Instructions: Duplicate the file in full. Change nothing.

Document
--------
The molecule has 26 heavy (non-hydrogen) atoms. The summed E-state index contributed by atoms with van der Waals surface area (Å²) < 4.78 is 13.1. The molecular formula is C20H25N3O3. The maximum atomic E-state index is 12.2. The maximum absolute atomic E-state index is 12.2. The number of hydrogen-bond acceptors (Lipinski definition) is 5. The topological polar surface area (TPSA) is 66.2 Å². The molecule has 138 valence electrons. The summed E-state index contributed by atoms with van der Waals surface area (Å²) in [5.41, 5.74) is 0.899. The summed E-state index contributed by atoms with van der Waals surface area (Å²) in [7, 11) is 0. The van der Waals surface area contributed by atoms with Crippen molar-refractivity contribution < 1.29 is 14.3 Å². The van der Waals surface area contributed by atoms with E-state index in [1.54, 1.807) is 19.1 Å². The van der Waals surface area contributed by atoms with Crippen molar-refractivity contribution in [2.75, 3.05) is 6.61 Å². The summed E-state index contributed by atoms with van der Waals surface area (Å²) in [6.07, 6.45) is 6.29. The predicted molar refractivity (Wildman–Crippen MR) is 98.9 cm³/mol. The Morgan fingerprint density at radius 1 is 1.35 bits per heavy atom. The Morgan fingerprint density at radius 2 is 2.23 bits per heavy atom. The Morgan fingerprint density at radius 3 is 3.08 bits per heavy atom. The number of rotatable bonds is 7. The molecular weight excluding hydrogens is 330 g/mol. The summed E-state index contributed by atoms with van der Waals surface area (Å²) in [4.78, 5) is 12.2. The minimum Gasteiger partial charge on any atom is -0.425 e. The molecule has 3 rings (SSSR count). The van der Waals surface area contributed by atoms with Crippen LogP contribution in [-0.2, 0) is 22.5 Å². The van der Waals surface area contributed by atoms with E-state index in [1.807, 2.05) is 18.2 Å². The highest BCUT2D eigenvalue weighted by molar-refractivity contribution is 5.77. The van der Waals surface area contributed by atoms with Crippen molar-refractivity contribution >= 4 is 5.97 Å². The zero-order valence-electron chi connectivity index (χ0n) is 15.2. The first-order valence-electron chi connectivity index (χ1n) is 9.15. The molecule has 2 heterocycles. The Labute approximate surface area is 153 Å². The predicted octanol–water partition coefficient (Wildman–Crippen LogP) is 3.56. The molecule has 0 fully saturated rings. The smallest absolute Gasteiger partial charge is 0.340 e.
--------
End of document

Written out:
The molecule has 26 heavy (non-hydrogen) atoms. The summed E-state index contributed by atoms with van der Waals surface area (Å²) < 4.78 is 13.1. The molecular formula is C20H25N3O3. The maximum atomic E-state index is 12.2. The maximum absolute atomic E-state index is 12.2. The number of hydrogen-bond acceptors (Lipinski definition) is 5. The topological polar surface area (TPSA) is 66.2 Å². The molecule has 138 valence electrons. The summed E-state index contributed by atoms with van der Waals surface area (Å²) in [5.41, 5.74) is 0.899. The summed E-state index contributed by atoms with van der Waals surface area (Å²) in [7, 11) is 0. The van der Waals surface area contributed by atoms with Crippen molar-refractivity contribution < 1.29 is 14.3 Å². The van der Waals surface area contributed by atoms with E-state index in [1.54, 1.807) is 19.1 Å². The van der Waals surface area contributed by atoms with Crippen molar-refractivity contribution in [2.75, 3.05) is 6.61 Å². The summed E-state index contributed by atoms with van der Waals surface area (Å²) in [6.07, 6.45) is 6.29. The predicted molar refractivity (Wildman–Crippen MR) is 98.9 cm³/mol. The Morgan fingerprint density at radius 1 is 1.35 bits per heavy atom. The Morgan fingerprint density at radius 2 is 2.23 bits per heavy atom. The Morgan fingerprint density at radius 3 is 3.08 bits per heavy atom. The number of rotatable bonds is 7. The molecular weight excluding hydrogens is 330 g/mol. The summed E-state index contributed by atoms with van der Waals surface area (Å²) in [4.78, 5) is 12.2. The minimum Gasteiger partial charge on any atom is -0.425 e. The molecule has 3 rings (SSSR count). The van der Waals surface area contributed by atoms with Crippen LogP contribution in [-0.2, 0) is 22.5 Å². The van der Waals surface area contributed by atoms with E-state index in [1.807, 2.05) is 18.2 Å². The highest BCUT2D eigenvalue weighted by molar-refractivity contribution is 5.77. The van der Waals surface area contributed by atoms with Crippen molar-refractivity contribution >= 4 is 5.97 Å². The zero-order valence-electron chi connectivity index (χ0n) is 15.2. The first-order valence-electron chi connectivity index (χ1n) is 9.15. The molecule has 2 heterocycles. The Labute approximate surface area is 153 Å². The predicted octanol–water partition coefficient (Wildman–Crippen LogP) is 3.56. The molecule has 0 fully saturated rings. The smallest absolute Gasteiger partial charge is 0.340 e.